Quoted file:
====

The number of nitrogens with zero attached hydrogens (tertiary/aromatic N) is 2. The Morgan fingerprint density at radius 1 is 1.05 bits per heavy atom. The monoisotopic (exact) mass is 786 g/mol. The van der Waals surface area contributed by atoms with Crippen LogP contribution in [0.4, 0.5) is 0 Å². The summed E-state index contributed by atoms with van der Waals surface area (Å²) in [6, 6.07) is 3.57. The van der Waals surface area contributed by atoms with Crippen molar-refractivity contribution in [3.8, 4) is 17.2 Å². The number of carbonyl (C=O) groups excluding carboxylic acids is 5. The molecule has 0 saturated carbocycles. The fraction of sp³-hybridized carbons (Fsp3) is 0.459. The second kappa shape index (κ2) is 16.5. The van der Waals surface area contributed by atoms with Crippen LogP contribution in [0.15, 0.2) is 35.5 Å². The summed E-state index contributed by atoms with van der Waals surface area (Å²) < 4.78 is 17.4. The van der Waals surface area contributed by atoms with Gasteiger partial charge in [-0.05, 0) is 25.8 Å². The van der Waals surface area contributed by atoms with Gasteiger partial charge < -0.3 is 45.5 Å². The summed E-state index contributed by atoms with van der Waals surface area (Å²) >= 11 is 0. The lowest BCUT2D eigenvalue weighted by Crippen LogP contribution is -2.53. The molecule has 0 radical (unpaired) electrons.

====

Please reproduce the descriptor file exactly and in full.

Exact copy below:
The number of nitrogens with zero attached hydrogens (tertiary/aromatic N) is 2. The Morgan fingerprint density at radius 1 is 1.05 bits per heavy atom. The monoisotopic (exact) mass is 786 g/mol. The van der Waals surface area contributed by atoms with Crippen LogP contribution in [0.4, 0.5) is 0 Å². The summed E-state index contributed by atoms with van der Waals surface area (Å²) in [6, 6.07) is 3.57. The van der Waals surface area contributed by atoms with Crippen molar-refractivity contribution in [3.8, 4) is 17.2 Å². The number of carbonyl (C=O) groups excluding carboxylic acids is 5. The molecule has 0 saturated carbocycles. The fraction of sp³-hybridized carbons (Fsp3) is 0.459. The second kappa shape index (κ2) is 16.5. The van der Waals surface area contributed by atoms with Crippen LogP contribution in [0.15, 0.2) is 35.5 Å². The summed E-state index contributed by atoms with van der Waals surface area (Å²) < 4.78 is 17.4. The van der Waals surface area contributed by atoms with Gasteiger partial charge in [-0.05, 0) is 25.8 Å². The van der Waals surface area contributed by atoms with Gasteiger partial charge < -0.3 is 45.5 Å². The summed E-state index contributed by atoms with van der Waals surface area (Å²) >= 11 is 0. The lowest BCUT2D eigenvalue weighted by Crippen LogP contribution is -2.53. The molecule has 0 radical (unpaired) electrons.